Warriors Three (cover date: January 2011)

 

I had high hopes going into this one as it is written by Bill Willingham, whose Fables series for Vertigo is fantastic, and I thought the pairing of Willingham with the characters of the Warriors Three would be perfect. Unfortunately it hasn’t worked out like that straight from the off. The story starts with a killing spree by Fenris Wolf in which a small town is slaughtered. Then we are introduced to each of the warriors in turn – first the philanderer Fandral who is pushed out of a window before the return of a husband; next Volstagg who has cleaned out a diner an all you can eat for $14.99 lunch as a challenge; and finally Hogun who has laid out most men in a bar for laughing at his hat. The Asgardians are summoned back to Asgard to learn the news of Fenris Wolf’s escape and to be sent off to hunt him down and place him back into captivity. Thor tells the three that he would understand if they stayed behind to safeguard Asgard rather than join the hunt but they reject this and go to the place where he was held prisoner to find clues only to be overrun by trolls. The story was good enough but it didn’t have the same spark as his own series does – maybe he doesn’t have enough freedom to play with the characters or maybe the story is just slow getting started. It is a four issue mini-series so I would be interested in reading it all when it is complete but it will be somewhere in the middle of my list of things to buy.

Loki (cover date: December 2010)

This is another four issue mini-series featuring Thor’s jealous half-brother Loki. The story starts with Loki in hiding from Asgard but he is found and Thor comes to speak with him. Thor wants to discover why Loki has done his latest misdeed but instead Loki talks of past injustices and resentments that have helped shaped his character. Again the story and art are fine enough without being exceptional. Loki is portrayed at his lowest ebb and so is not as fiendish and tricky, or so it seems, as he is in other stories where he has the upper hand. I usually like Loki as a villain but he needs to have more energy about him than he has in this story. Another one to keep an eye on and see how it develops before buying, I think.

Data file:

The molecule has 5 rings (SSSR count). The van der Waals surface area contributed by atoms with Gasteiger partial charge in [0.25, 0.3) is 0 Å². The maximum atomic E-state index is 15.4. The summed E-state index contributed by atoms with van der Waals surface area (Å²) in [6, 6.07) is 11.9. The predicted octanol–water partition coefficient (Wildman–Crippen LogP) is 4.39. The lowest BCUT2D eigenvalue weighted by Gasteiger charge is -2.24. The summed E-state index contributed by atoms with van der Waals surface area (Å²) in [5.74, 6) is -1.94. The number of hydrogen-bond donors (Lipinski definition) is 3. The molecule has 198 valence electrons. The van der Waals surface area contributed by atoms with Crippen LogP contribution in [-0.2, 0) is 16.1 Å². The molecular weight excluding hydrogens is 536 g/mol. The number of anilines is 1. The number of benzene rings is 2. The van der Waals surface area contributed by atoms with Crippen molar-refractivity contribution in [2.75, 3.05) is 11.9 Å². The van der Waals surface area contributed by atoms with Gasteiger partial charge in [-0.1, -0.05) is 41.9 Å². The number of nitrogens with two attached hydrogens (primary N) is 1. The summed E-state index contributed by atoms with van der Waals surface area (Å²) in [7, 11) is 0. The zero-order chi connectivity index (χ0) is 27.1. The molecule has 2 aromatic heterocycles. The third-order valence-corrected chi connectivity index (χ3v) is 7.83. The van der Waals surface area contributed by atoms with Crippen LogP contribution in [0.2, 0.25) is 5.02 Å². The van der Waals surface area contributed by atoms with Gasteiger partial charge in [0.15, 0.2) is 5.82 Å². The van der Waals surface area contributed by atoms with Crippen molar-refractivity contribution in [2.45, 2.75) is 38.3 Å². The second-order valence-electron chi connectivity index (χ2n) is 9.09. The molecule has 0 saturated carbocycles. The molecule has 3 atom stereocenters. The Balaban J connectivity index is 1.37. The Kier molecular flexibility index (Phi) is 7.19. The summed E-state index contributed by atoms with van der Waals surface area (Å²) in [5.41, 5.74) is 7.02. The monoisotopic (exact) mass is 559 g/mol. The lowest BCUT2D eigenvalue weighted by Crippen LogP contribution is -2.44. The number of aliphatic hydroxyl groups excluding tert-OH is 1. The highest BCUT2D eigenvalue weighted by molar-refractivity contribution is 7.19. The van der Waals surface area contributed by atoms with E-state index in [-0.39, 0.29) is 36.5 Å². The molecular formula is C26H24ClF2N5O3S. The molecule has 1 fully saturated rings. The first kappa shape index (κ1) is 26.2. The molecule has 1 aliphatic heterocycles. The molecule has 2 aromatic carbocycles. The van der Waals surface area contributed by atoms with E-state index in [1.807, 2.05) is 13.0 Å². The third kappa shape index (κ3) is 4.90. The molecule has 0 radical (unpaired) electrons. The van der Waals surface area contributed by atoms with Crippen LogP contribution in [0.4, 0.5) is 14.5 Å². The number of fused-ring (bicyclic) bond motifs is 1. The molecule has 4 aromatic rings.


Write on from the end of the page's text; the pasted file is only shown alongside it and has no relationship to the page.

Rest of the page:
Thor (2010) – Part 2

This is the second part of the round up that I am doing of the first issues of the recent avalanche of Thor titles published by Marvel. Like the first, this part consists of comics that feature Thor as the main character.

Thor The Mighty Avenger (cover date: September 2010)

The creative team on this comic is writer Roger Langridge and artist Chris Samnee. I don’t know the writer but Chris Samnee drew the recent Serenity book, The Shepherd’s Tale. Unfortunately I am not a big fan of Samnee’s art – it is too cartoony and unfinished looking for me. The story is fairly inconsequential – it is told from the point of view of Jane Foster who works at a war memorial museum. One day there is a disturbance and a man, Thor, is thrown out after trying to break a display case. Later on, after a meal with her ex-boyfriend, Jane comes across the man as he takes part in a bar brawl with a character called Hyde. Thor is left weakened and Jane takes him to the museum where his wish is to hold one of the artefacts which he smashes to reveal Mjolnir. This book is far too light for me. It looks and feels like a teen romance title and bears no resemblance to the usual incarnation of Thor. I would only read further if I had it on loan from somewhere. Apparently the paying public think so too as the title is due to be cancelled with issue 8.

Ultimate Thor (cover date: December 2010)

Marvel’s Ultimate universe is an alternative reality to the main Marvel line of comics that allows creators some freedom in re-imagining the characters. I have read a number of books set in this universe and they have been mostly fantastic. So my hopes were high coming to this title. Again the creative team is new to me (I must get out more or read more Marvel titles) – the writer is Jonathon Hickman and the artist is Carlos Pacheco. The story opens with a teaser scene of German Nazi soldiers and frost giants assaulting a ravished Asgard – can it get better than this? Next we have Thor incarcerated and under study as the failed attempt at a European super soldier. James Bradock calls in psychiatrist Donald Blake to evaluate the patient in a scene that deliciously points up some of the differences between Ultimate Thor and classic Thor. Next we eavesdrop on the machinations of Baron Zemo , in 1939 Germany, as he plans to lead an assault on Asgard. Then there is a sequence with Thor, Loki and Baldur in Asgard in a skirmish with some frost giants – with some of the nicest art in the comic. Finally we are left with Baron Zemo as he activates a portal to the seven realms and is about to begin his assault. This is a long overdue solo book for one of my favourite characters from the Ultimates (and the Marvel universe). A great opening issue with a number of plot lines that have to be brought together. It will be interesting to see where it leads – a must buy when it appears in TPB.

Astonishing Thor 1 (cover date: January 2011)